Tuning A ’26 Lincoln No Simple Matter

Union Station Volunteer Steve Sherwood

Union Station Volunteer Steve Sherwood

Back in the day I had a 1975 VW Rabbit. Real lemon. Among it’s many, many problems was a worn shaft in the distributor that made the rotor wobble as it spun. It would have cost a grundle of money to replace the shaft, money I didn’t have. So the thing wobbled, which meant the ignition points didn’t stay gapped properly, which meant they tended to wear out often. I got very good at replacing ingnition points. Fortunately they only cost a couple dollars a set. Popping the top off the distributor, taking the old points out and putting new ones in, got to be automatic. Points that should have lasted 15,000 miles, easy, rarely went more than 2,000 or 3,000, but who cared?

Distributor of the ’26 Lincoln showingone set of points.

I could gap them by sight. In an all mechanical engine, no computers, no electronics, there was enough play in the system that precision didn’t matter, especially since the shaft’s wobble meant precision was impossible in the first place.

Rotor of the ’26 Lincoln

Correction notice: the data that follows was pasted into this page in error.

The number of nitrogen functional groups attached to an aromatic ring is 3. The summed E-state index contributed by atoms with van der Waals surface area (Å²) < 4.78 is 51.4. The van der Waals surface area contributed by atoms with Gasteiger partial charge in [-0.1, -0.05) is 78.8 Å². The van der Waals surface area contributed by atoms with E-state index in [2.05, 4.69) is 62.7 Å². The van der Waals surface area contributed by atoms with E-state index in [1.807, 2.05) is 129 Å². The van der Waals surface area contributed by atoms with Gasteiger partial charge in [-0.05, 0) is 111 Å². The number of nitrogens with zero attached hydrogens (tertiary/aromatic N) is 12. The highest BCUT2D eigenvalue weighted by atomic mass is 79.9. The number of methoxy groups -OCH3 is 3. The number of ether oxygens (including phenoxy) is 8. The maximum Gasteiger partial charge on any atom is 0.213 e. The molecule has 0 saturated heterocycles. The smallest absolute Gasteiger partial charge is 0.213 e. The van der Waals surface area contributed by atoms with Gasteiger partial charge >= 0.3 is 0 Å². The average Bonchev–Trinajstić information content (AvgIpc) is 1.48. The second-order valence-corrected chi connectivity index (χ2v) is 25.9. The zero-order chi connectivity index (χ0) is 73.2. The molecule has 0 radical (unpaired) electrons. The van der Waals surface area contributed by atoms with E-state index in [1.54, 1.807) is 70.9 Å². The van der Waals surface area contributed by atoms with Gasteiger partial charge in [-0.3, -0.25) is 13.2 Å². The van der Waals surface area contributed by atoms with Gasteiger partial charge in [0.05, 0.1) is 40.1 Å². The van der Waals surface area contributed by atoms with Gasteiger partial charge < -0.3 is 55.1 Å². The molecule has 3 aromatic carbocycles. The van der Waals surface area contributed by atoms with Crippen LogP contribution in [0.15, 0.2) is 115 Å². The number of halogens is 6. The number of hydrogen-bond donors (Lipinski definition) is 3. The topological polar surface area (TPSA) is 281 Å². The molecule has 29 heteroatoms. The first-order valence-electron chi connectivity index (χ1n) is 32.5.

I thought of this as I came into the Browning-Kimball Car Museum at Union Station this morning and found Steve Sherwood standing by our 1926 Lincoln, spare tire off, hood flaps up, table full of wrenches and other tools nearby. This Lincoln is a gem. Silent film actor Ernest Torrence was its original owner, the Browning family bought it in its original unrestored condition and it has stayed that way ever since. It’s got fewer than 50,000 actual miles on the odometer, and Steve didn’t think it had ever been tuned up since the Brownings bought it. It was backfiring a bit the last time he started it, he said, so he figured it was time. The 1926 Lincoln is a far cry from my old Rabbit. It’s a V-8 with a dual carb and dual distributor. That means there’s two sets of points, one on each side of the distributor, and two electrical contacts that the spinning distributor hits. You could say the car really has two engines, sitting side-by-side, taking turns firing their cylinders. Steve has to polish the points, “and the manual says you can’t use sandpaper, you have to use an oiled stone,” he said, just like honing a knife blade. That means he had to take each set of points completely apart, polish the point faces, and reassemble them. Turning over the engine so you can set the gap is no simple matter. On my old rabbit I just pushed the belt on the shaft around until the point was on top of the distributor shaft’s cam. On the Lincoln, Steve had to turn the engine crank below the radiator, first opening up priming cups on each cylinder to reduce the compression. The cups are there to allow extra fuel to be added to the cylinders manually in cold weather, but also make turning over the engine a lot easier. Once he gets the distributor all put back together he’s got to set the timing, pulling up floorboards in the passenger area so he can see the mark on the flywheel. The whole thing has to be set precisely, with both sides of the engine coordinated exactly, or the engine won’t work It’s a real pain, to be honest, but Steve loves it because he loves the car and all it means for history. He will spend hours pondering the thing. Me, I’m glad my current car doesn’t need any of that. I was never much of a backyard mechanic. My old Rabbit made me one, but I was not sorry to see it go. The current run of computer-run engines, which barely need a glance from me every 10,000 miles or so, suit me just fine.